Not only did Kirzner organize this project, but he provides substantive introductions to each volume. His introduction to volume 1, for example, is quintessential Kirzner. With careful scholarship, Kirzner demonstrates the unity between Menger’s vision of economic science as emanating out of the human choice problem and Mises’ project in Human Action. Moreover, his history of the rise, fall, and then resurgence of the Austrian School is, I would be tempted to say, worth the price of the book—though given the price of the volumes this market is obviously what we economists refer to as very “thin.” Nevertheless, Classics in Austrian Economics is an indispensable collection of material for scholars and students committed to serious study of the Austrian tradition. Hopefully, these volumes will make their way onto the library shelves at a large number of universities and colleges so that many will have access to their wealth of material.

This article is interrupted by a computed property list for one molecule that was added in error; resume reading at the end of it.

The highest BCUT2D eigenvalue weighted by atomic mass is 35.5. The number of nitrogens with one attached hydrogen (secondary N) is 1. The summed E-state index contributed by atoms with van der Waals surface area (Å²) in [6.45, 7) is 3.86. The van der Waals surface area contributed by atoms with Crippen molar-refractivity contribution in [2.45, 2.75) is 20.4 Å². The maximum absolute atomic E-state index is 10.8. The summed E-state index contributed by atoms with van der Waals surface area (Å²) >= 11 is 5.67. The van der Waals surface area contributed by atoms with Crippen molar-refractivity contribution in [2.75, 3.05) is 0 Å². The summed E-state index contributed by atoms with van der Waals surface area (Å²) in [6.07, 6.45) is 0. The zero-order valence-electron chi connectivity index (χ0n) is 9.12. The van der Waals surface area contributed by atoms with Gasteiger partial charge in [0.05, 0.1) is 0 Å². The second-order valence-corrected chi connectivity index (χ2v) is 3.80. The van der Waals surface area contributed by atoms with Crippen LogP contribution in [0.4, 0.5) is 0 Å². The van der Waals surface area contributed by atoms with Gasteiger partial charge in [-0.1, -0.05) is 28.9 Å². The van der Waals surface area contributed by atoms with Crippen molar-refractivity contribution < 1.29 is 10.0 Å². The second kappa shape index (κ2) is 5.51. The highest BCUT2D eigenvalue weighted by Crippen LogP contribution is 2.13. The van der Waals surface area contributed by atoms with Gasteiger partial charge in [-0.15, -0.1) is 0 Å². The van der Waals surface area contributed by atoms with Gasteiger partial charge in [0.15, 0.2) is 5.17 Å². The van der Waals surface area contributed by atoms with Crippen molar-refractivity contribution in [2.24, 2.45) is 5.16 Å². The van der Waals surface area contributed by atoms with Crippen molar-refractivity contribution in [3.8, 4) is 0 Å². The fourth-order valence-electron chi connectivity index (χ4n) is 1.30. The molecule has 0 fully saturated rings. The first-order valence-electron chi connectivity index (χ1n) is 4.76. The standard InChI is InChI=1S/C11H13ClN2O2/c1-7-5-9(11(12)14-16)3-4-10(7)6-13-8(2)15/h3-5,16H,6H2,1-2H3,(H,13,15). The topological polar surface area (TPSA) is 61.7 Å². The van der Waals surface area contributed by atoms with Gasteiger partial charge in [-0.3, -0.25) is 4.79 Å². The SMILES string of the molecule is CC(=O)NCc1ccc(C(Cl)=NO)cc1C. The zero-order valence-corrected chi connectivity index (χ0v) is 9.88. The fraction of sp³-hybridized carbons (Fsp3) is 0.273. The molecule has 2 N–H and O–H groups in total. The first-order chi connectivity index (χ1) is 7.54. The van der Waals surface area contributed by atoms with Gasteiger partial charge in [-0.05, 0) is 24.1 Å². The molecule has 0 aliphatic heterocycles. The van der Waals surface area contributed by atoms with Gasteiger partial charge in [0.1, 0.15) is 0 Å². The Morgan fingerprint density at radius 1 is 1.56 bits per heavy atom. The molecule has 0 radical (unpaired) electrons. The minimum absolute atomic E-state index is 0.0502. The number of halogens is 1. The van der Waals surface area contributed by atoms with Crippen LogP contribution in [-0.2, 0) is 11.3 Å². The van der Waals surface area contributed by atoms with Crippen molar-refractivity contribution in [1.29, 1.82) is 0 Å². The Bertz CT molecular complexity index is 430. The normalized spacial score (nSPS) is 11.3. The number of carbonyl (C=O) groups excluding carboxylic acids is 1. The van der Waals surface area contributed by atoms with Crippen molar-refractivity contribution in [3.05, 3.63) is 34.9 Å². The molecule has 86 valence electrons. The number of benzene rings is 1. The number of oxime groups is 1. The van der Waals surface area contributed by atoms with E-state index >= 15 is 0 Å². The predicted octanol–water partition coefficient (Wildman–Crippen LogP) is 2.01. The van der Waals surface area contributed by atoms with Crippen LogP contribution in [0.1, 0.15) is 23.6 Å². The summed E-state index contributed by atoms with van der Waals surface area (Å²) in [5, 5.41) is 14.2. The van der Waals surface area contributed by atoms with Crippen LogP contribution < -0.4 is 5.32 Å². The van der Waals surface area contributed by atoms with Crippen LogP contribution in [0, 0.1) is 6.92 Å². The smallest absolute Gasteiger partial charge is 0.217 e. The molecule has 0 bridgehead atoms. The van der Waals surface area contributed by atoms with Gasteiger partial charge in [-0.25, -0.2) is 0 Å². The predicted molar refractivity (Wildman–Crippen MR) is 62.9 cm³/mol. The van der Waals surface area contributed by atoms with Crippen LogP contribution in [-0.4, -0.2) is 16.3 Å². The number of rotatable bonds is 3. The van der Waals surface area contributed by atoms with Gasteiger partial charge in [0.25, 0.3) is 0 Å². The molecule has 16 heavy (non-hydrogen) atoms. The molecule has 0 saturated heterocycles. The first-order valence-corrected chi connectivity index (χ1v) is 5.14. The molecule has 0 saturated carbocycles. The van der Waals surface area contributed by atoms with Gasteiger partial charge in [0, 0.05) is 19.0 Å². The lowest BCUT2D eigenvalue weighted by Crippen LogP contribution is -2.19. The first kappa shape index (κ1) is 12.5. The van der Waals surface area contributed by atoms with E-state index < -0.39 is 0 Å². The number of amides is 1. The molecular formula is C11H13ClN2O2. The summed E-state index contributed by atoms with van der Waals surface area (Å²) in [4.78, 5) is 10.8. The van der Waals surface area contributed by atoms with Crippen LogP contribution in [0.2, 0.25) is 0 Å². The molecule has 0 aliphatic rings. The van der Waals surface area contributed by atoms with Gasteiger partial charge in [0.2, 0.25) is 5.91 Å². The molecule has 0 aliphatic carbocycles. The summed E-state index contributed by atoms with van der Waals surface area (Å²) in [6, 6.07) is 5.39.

Dr. Boettke teaches economics at New York University.